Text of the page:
A. They’re very close. Food manufacturers get consumers together and asked them to taste, let’s say, yogurt. They’ll ask people to taste the yogurt. At the point that it doesn’t taste fresh, that’s what they figure is the “Sell by” date. The “Sell by” and “Use by” dates are quality dates that are based on consumer research where you notice there is a difference in freshness.
The quality is there for 7-10 days from time of packaging, such as packaged dairy products. For meats, it’s usually about three days.
Quality is the food manufacturers’ first concern because they don’t want you to change brands because it doesn’t taste fresh to you. This is how the whole strategy has developed. Quality loses out first and spoilage comes a lot later.
Q. Is there any standardization on this? Any type of government regulation on “Sell by” or “Use by?”
A. No.
Q. Do you think supermarkets are inspected often enough?
A. Considering that most supermarkets have a limited amount of inspections–two to three times a year–and they’re open every day, it’s infinitesimal.
Consumers really need to rely on themselves. The first thing they need to do is, if they live in a community where inspection reports are available online, then look them up. They are especially concerned if you got sick from some food.
Go to your community health department, the environmental health services. Inspection reports should be posted. The public should have access to this information.
Q. What are the biggest mistakes consumers make in handling produce?
A. People think produce is clean automatically. There’s an assumption that produce has been washed by someone else before they bought it. You shouldn’t rely on any previous treatment. Even with the bags of mixed greens. Dole had an outbreak with Salmonella and E. coli. If something says it’s pre-washed, you should still wash it. The water should be free flowing and going down the drain. Don’t make it like a bathtub. One of the biggest mistakes people make, they put the plug in the sink and fill it up like a bathtub to wash their lettuce. But if any leaf has some excrement on it, you now have a stew of excrement in the bath you’ve made for your lettuce.
Q. What else can we do at home to prevent foodborne illnesses?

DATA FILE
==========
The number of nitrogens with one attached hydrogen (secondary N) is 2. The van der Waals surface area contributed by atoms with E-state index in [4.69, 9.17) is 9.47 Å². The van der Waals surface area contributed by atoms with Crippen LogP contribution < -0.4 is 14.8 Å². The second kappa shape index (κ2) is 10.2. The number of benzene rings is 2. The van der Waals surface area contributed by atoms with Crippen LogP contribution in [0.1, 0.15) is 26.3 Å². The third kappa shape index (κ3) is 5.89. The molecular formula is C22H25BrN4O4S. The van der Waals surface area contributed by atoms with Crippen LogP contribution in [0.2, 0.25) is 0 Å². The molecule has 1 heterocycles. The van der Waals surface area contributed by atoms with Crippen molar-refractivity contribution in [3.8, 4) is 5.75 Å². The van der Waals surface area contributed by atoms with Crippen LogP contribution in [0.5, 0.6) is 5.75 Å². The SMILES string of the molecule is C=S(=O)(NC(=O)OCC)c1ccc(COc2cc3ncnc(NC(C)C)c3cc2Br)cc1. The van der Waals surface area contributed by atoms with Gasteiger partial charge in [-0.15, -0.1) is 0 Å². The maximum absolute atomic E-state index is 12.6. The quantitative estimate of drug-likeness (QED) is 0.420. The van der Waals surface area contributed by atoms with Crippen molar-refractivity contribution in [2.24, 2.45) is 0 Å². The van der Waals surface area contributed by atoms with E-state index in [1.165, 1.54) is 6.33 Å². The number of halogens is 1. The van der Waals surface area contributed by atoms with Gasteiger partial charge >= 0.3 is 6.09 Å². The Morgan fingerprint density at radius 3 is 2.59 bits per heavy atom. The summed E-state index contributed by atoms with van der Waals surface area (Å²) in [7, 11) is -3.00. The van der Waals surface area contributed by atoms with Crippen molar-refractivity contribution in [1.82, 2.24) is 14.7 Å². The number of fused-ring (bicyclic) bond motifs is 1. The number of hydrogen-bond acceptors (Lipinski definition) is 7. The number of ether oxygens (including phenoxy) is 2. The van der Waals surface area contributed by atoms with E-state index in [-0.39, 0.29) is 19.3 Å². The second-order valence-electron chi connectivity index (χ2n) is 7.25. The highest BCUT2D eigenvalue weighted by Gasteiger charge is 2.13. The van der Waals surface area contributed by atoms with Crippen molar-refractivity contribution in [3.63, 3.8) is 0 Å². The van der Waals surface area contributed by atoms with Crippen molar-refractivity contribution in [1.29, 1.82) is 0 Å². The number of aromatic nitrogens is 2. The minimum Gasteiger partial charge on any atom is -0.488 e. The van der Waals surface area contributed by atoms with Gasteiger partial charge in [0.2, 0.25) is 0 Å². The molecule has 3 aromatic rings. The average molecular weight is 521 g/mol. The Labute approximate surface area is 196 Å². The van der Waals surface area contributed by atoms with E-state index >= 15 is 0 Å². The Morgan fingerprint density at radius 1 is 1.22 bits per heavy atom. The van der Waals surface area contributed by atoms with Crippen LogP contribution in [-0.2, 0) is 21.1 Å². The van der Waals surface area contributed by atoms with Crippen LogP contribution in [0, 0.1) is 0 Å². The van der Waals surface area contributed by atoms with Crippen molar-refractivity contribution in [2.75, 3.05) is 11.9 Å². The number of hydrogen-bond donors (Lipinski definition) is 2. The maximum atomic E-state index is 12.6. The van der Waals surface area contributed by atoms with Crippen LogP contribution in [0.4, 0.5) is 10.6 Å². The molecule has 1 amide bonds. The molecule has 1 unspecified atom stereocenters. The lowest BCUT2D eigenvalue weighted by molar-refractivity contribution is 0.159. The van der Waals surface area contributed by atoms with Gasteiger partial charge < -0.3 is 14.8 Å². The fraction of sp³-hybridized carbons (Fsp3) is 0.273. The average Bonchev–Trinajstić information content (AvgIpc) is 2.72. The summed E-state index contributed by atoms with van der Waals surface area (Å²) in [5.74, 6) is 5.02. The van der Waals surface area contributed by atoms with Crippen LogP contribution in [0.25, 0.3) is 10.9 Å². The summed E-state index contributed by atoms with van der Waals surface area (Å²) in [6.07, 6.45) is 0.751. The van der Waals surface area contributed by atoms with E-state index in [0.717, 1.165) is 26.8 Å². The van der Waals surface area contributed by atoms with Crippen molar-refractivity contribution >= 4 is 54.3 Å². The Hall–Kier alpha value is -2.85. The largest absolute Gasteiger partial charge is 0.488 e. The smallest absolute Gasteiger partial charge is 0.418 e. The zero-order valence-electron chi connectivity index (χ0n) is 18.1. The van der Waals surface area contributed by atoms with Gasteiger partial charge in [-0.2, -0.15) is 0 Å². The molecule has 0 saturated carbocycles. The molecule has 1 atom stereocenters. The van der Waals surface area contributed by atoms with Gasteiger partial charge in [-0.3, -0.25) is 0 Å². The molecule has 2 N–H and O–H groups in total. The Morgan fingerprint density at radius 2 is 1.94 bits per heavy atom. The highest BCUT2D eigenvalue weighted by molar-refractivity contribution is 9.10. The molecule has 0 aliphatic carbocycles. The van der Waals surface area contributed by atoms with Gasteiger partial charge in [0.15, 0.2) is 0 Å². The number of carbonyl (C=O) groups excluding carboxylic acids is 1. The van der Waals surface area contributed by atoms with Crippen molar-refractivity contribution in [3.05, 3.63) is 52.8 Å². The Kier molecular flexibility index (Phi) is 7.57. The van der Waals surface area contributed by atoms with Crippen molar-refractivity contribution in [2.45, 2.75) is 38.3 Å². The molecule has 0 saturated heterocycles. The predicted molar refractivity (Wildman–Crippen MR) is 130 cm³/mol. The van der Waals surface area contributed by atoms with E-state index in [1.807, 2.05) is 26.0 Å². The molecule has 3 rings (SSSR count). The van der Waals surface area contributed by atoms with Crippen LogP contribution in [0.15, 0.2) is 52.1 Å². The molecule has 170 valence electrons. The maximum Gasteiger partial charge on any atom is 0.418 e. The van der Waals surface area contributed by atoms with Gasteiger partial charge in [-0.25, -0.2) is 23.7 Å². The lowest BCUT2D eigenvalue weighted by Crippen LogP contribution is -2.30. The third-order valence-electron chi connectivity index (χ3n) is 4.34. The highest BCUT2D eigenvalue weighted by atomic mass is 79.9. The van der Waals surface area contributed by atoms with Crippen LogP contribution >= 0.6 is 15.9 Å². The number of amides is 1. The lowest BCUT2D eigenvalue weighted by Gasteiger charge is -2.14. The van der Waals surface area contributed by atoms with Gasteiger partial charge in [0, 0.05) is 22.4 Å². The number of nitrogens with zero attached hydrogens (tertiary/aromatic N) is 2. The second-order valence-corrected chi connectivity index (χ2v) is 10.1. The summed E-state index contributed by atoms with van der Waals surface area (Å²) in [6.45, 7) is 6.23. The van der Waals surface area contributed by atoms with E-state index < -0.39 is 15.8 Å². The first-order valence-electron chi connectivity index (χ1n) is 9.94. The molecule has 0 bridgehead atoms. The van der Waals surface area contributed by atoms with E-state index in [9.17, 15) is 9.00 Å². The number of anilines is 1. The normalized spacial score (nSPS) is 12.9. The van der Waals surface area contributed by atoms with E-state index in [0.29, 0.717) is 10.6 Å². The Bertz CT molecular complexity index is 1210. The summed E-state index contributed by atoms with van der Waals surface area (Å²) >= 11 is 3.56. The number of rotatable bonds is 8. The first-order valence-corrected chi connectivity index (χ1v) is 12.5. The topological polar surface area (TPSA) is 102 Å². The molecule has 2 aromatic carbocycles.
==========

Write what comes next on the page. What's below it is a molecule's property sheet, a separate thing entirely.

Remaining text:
A. Many people in their homes don’t have a thermometer to determine what the temperature is in the refrigerator. What does the dial say in your refrigerator? There’s no standard. One of the best kept secrets in America is the poorly-designed refrigerator.
Based on that, we should buy a $3 thermometer and hang it in the refrigerator. The temperature should be 41 degrees or below.
The other problem, the food products in the door of the refrigerator are three to five degrees warmer. But most people put things that are sensitive like milk or eggs or baby food on the door.
Figure that things in the refrigerator are good for three to four days for maximum freshness and quality. Then you start losing 25 percent every day after that. When in doubt, throw it out.
Q. What should we do in our kitchens on a regular basis?
A. Before you start food preparation, always wash hands and have your children wash their hands before start touching food. Next, keep all your medications and animal products out of the kitchen area when doing food preparation. It could fall into the food or contaminate the surface.
A lot of people have old wooden cutting boards. When we did bacterial checks on them, the counts are very high. Over 60 percent of wooden cutting boards had cracks in them. Once they have a crack, you can’t get in there to clean it.
If you’re going to do raw chicken and vegetables and salads, get three different boards so you keep them separate.
Cause: An adult may become ill by eating spoiled food containing the botulism toxin, produced when the bacteria grows in improperly canned foods or in contaminated fish. Infant botulism is caused by eating the spores of the bacterium, which are found in honey.
Symptoms: Blurred vision, dry mouth, difficulty in swallowing or speaking, general weakness and shortness of breath. The illness may progress to complete paralysis, respiratory failure and death.
Prevention: People who eat home-canned foods should consider boiling the food for 10 minutes, which destroys the toxin. Infants should not be fed honey.
Treatment: Hospitalization and intensive care; botulism antitoxin can be helpful if given soon after symptoms begin.
Source: Center for Disease Control